My latest article has been up for a month now; have a read if you haven’t yet. It describes Yuzawa hot spring, a resort town in the mountains close to Tokyo, where Japan’s Nobel Prize winning author Yasunari Kawabata was inspired to write his classic, Yukiguni (Snow Country). I read Snow Country just before I came to Japan and was both entranced and mystified. The story focuses on a wealthy Tokyo dilettante and his failed love affair with a mountain geisha. The dilettante cannot love, yet pursues the young woman, who in turn falls in love with him at the peril of her reputation.
Mountain resort geisha were not as fortunate as their city counterparts. While geisha in urban centers were esteemed performers and were often privy to many closed-door deals and secret goings-on, the mountain geisha performed for weekend guests, groups of men without their families looking for a good time. Shortly after they meet, Shimamura, the dilettante, asks Komako, the geisha, to bring him a woman. She refuses, embarrassed and angry, and says that no such women exist in this hot spring. Shimamura insists but Komako refuses; ultimately the young geisha that arrives is brought by his inn’s caretaker, but by then Shimamura has lost his appetite.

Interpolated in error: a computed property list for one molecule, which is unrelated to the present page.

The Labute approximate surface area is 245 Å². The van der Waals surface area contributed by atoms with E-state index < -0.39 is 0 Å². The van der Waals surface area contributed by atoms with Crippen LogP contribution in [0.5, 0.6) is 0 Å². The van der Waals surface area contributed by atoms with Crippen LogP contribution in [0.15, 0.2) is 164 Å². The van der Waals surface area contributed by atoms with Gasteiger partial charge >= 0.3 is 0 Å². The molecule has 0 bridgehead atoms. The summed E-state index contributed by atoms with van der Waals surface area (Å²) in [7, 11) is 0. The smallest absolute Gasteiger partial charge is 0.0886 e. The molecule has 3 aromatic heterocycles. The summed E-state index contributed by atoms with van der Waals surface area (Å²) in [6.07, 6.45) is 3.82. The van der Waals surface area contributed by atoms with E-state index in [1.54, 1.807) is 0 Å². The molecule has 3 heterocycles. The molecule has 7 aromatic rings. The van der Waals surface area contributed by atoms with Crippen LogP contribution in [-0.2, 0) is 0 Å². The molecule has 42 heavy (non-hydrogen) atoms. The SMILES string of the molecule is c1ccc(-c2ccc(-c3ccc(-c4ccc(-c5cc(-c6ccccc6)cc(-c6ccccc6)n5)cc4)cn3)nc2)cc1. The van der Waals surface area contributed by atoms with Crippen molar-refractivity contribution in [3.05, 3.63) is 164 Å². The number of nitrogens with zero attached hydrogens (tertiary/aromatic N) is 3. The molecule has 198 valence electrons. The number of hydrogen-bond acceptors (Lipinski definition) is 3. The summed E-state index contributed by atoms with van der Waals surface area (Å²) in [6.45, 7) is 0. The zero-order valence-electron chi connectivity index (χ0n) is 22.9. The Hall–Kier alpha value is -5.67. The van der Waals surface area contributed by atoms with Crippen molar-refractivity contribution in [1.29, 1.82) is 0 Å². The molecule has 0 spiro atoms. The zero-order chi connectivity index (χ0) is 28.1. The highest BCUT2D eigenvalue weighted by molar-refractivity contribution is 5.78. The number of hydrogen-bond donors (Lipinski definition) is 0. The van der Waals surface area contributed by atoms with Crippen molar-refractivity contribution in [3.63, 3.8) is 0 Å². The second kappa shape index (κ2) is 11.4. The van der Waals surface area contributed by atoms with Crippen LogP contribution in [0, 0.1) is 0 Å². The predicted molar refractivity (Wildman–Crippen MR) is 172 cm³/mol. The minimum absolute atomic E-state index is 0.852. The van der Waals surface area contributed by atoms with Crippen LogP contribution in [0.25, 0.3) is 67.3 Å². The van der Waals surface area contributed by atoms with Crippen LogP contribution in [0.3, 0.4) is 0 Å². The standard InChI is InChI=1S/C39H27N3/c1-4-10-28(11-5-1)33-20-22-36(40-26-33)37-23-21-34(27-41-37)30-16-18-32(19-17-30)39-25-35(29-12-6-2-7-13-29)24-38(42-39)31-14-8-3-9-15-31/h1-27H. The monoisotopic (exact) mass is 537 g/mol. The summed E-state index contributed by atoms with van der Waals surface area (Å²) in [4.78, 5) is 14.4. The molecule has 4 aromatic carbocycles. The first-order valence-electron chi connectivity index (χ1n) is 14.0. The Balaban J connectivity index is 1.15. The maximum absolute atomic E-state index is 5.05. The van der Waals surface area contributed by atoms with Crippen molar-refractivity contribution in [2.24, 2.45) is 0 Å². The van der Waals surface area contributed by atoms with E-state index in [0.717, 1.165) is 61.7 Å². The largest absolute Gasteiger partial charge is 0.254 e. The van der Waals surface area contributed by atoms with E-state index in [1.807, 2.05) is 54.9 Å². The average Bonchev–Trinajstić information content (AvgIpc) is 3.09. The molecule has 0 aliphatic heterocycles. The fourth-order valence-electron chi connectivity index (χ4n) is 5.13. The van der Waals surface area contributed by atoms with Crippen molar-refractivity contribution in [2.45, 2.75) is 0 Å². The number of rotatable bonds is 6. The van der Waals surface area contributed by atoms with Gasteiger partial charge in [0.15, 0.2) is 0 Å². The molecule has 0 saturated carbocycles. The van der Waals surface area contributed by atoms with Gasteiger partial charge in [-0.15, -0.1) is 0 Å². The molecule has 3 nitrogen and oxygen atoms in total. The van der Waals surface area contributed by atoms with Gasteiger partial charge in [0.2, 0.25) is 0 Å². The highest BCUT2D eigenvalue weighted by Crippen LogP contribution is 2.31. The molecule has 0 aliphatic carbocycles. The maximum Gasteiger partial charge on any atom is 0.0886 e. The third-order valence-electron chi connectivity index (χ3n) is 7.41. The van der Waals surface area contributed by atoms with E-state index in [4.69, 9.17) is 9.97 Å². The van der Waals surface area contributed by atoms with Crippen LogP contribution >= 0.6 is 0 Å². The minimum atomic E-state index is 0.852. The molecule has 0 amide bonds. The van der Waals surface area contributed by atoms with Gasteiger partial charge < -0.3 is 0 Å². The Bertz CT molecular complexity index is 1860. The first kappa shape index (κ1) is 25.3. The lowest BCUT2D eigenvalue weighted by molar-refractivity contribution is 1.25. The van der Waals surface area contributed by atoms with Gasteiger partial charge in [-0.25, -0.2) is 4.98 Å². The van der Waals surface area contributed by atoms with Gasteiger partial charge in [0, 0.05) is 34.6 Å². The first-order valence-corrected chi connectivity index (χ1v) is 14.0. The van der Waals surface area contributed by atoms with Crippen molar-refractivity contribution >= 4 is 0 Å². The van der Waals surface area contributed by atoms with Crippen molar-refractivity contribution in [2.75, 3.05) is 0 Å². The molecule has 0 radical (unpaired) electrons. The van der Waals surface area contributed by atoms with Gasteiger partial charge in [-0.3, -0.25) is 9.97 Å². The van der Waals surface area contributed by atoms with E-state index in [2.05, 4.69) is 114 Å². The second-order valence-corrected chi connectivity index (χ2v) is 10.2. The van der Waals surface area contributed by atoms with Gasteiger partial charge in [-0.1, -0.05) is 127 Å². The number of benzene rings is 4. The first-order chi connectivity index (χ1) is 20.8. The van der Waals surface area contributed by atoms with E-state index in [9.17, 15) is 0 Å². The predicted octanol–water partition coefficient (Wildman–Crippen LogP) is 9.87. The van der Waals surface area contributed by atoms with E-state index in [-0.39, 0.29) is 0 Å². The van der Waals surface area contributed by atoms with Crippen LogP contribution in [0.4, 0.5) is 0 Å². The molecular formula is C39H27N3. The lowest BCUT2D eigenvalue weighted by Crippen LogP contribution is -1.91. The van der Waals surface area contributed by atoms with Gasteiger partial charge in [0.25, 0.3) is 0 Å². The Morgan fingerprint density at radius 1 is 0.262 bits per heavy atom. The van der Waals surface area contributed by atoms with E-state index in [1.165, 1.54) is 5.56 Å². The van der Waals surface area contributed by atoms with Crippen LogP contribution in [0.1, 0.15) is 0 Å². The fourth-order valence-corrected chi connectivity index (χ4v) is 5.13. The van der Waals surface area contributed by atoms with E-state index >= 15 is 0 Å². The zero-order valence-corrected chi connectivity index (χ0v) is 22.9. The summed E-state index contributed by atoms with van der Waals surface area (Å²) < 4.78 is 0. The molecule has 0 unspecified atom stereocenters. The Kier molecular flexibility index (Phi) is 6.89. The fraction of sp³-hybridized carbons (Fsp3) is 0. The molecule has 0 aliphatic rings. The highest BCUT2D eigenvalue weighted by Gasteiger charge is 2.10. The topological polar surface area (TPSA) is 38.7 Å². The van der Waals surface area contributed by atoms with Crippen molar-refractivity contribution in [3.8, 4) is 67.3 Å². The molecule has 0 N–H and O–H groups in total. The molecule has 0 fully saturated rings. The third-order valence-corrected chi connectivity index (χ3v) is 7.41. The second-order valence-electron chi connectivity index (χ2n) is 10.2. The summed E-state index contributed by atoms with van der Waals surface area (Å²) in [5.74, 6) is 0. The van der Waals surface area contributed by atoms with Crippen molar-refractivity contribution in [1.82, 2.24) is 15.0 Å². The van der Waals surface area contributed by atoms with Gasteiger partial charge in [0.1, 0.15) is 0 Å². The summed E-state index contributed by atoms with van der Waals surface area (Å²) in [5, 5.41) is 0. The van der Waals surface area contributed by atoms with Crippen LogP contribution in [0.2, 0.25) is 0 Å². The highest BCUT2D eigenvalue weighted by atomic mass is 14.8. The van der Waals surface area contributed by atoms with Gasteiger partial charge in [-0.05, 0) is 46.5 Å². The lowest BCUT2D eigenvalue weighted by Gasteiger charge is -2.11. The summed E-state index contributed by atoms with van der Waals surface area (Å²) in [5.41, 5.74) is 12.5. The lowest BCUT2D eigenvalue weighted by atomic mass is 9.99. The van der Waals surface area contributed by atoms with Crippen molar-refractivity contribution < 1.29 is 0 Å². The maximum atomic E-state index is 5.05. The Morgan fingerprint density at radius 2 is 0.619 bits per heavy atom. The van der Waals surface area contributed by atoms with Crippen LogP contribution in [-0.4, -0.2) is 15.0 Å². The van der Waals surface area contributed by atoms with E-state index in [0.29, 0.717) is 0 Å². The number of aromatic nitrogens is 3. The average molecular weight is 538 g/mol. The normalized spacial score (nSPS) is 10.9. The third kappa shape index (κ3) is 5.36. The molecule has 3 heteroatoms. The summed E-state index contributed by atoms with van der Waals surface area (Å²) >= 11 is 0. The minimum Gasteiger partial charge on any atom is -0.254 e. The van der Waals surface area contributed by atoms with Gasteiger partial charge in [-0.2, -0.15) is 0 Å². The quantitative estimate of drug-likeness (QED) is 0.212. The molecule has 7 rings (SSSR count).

When he seduces Komako, the themes of beauty and harshness in Kawabata’s sparse, haiku-like prose really begin to show. Komako slowly falls into disrepute, but like the snow of the mountains, her beauty and purity seem untouched, as she loves Shimamura without restraint. The sparseness of the prose can be bewildering though, and the first time I finished the novel I was entranced but totally confused. Relationships between characters are very vague: much is left to nuance, atmosphere, the reader filling in the blanks with a wealth of shared cultural knowledge (for the Japanese anyway). It was both beauty and confusion, epitomized in my reaction to Kawabata’s book, that brought me to Japan; I can’t say I have made much headway in understanding, but the beauty is still here.